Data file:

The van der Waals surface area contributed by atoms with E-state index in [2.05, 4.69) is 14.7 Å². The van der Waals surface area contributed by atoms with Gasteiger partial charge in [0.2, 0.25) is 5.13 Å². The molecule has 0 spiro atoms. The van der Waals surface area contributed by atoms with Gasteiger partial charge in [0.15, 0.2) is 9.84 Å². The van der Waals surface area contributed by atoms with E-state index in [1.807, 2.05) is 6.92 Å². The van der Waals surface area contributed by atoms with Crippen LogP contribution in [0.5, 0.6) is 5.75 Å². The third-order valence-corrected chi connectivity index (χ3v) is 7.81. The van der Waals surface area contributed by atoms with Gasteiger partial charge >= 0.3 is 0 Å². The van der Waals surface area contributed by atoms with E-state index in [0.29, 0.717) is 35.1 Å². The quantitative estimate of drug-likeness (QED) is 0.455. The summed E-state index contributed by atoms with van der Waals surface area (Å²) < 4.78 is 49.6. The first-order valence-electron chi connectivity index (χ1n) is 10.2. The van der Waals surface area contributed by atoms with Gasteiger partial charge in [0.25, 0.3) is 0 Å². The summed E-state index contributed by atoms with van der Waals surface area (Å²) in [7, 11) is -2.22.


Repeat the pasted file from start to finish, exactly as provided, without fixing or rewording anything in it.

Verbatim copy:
The van der Waals surface area contributed by atoms with E-state index in [2.05, 4.69) is 14.7 Å². The van der Waals surface area contributed by atoms with Gasteiger partial charge in [0.2, 0.25) is 5.13 Å². The molecule has 0 spiro atoms. The van der Waals surface area contributed by atoms with Gasteiger partial charge in [0.15, 0.2) is 9.84 Å². The van der Waals surface area contributed by atoms with E-state index in [1.807, 2.05) is 6.92 Å². The van der Waals surface area contributed by atoms with Crippen LogP contribution in [0.5, 0.6) is 5.75 Å². The third-order valence-corrected chi connectivity index (χ3v) is 7.81. The van der Waals surface area contributed by atoms with Gasteiger partial charge >= 0.3 is 0 Å². The van der Waals surface area contributed by atoms with E-state index in [0.29, 0.717) is 35.1 Å². The quantitative estimate of drug-likeness (QED) is 0.455. The summed E-state index contributed by atoms with van der Waals surface area (Å²) < 4.78 is 49.6. The first-order valence-electron chi connectivity index (χ1n) is 10.2. The van der Waals surface area contributed by atoms with Gasteiger partial charge in [0.25, 0.3) is 0 Å². The summed E-state index contributed by atoms with van der Waals surface area (Å²) in [7, 11) is -2.22.